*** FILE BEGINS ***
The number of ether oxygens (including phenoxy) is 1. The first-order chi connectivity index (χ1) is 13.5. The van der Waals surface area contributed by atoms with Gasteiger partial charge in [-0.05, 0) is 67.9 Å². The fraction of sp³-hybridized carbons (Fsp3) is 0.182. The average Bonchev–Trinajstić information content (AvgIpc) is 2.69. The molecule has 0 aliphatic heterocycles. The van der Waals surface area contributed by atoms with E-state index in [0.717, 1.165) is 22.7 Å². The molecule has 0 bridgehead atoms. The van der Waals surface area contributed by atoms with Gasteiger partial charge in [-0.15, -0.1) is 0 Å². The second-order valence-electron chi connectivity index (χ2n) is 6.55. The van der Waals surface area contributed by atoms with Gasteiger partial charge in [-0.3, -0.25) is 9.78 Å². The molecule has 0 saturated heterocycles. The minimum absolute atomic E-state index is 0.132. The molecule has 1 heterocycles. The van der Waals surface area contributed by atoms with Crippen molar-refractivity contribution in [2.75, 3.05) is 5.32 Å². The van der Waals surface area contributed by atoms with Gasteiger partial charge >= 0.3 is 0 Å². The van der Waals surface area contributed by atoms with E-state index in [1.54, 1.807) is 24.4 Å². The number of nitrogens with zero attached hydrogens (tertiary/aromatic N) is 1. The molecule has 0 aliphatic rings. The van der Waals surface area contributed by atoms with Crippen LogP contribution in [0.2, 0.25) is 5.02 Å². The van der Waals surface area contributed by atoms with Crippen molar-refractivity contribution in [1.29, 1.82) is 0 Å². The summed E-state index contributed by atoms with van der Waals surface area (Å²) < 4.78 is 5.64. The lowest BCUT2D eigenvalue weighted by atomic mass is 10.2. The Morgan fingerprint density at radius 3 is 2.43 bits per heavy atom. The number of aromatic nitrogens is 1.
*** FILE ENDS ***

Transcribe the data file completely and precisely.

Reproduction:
The number of ether oxygens (including phenoxy) is 1. The first-order chi connectivity index (χ1) is 13.5. The van der Waals surface area contributed by atoms with Gasteiger partial charge in [-0.05, 0) is 67.9 Å². The fraction of sp³-hybridized carbons (Fsp3) is 0.182. The average Bonchev–Trinajstić information content (AvgIpc) is 2.69. The molecule has 0 aliphatic heterocycles. The van der Waals surface area contributed by atoms with E-state index in [0.717, 1.165) is 22.7 Å². The molecule has 0 bridgehead atoms. The van der Waals surface area contributed by atoms with Gasteiger partial charge in [-0.15, -0.1) is 0 Å². The second-order valence-electron chi connectivity index (χ2n) is 6.55. The van der Waals surface area contributed by atoms with Gasteiger partial charge in [-0.3, -0.25) is 9.78 Å². The molecule has 0 saturated heterocycles. The minimum absolute atomic E-state index is 0.132. The molecule has 1 heterocycles. The van der Waals surface area contributed by atoms with Crippen molar-refractivity contribution in [2.75, 3.05) is 5.32 Å². The van der Waals surface area contributed by atoms with Gasteiger partial charge >= 0.3 is 0 Å². The van der Waals surface area contributed by atoms with E-state index in [1.54, 1.807) is 24.4 Å². The number of nitrogens with zero attached hydrogens (tertiary/aromatic N) is 1. The molecule has 0 aliphatic rings. The van der Waals surface area contributed by atoms with Crippen LogP contribution in [0.2, 0.25) is 5.02 Å². The van der Waals surface area contributed by atoms with Crippen molar-refractivity contribution in [1.29, 1.82) is 0 Å². The summed E-state index contributed by atoms with van der Waals surface area (Å²) < 4.78 is 5.64. The lowest BCUT2D eigenvalue weighted by atomic mass is 10.2. The Morgan fingerprint density at radius 3 is 2.43 bits per heavy atom. The number of aromatic nitrogens is 1.